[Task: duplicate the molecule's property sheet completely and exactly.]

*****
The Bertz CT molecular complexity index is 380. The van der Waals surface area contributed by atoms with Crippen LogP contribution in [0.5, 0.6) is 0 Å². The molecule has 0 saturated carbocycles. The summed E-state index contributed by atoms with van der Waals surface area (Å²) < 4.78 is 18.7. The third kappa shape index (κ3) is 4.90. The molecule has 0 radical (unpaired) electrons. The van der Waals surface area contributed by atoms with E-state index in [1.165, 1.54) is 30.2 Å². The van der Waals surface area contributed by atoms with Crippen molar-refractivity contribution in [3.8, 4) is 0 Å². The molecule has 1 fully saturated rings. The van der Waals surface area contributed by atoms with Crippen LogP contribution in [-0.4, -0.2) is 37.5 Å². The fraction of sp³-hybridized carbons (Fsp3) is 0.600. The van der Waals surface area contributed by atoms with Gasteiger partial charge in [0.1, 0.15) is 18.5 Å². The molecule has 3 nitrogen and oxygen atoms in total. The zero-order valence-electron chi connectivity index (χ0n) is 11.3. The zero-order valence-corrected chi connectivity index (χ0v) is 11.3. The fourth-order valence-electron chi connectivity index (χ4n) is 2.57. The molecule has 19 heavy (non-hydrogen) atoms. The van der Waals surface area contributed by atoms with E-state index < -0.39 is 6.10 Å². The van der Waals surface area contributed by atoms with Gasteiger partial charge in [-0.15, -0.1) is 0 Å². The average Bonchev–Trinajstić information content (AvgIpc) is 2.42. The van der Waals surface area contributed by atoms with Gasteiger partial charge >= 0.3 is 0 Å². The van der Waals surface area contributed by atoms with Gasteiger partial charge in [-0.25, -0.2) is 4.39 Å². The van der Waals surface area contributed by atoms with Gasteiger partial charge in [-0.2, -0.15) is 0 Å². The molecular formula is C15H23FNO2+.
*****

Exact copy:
The Bertz CT molecular complexity index is 380. The van der Waals surface area contributed by atoms with Crippen LogP contribution in [0.5, 0.6) is 0 Å². The molecule has 0 saturated carbocycles. The summed E-state index contributed by atoms with van der Waals surface area (Å²) < 4.78 is 18.7. The third kappa shape index (κ3) is 4.90. The molecule has 0 radical (unpaired) electrons. The van der Waals surface area contributed by atoms with E-state index in [1.165, 1.54) is 30.2 Å². The van der Waals surface area contributed by atoms with Crippen molar-refractivity contribution in [3.8, 4) is 0 Å². The molecule has 1 fully saturated rings. The van der Waals surface area contributed by atoms with Crippen LogP contribution in [-0.4, -0.2) is 37.5 Å². The fraction of sp³-hybridized carbons (Fsp3) is 0.600. The van der Waals surface area contributed by atoms with Gasteiger partial charge in [0.1, 0.15) is 18.5 Å². The molecule has 3 nitrogen and oxygen atoms in total. The zero-order valence-electron chi connectivity index (χ0n) is 11.3. The zero-order valence-corrected chi connectivity index (χ0v) is 11.3. The fourth-order valence-electron chi connectivity index (χ4n) is 2.57. The molecule has 19 heavy (non-hydrogen) atoms. The van der Waals surface area contributed by atoms with E-state index < -0.39 is 6.10 Å². The van der Waals surface area contributed by atoms with Gasteiger partial charge in [-0.15, -0.1) is 0 Å². The average Bonchev–Trinajstić information content (AvgIpc) is 2.42. The van der Waals surface area contributed by atoms with Gasteiger partial charge >= 0.3 is 0 Å². The van der Waals surface area contributed by atoms with Gasteiger partial charge in [-0.25, -0.2) is 4.39 Å². The van der Waals surface area contributed by atoms with Gasteiger partial charge in [-0.2, -0.15) is 0 Å². The molecular formula is C15H23FNO2+.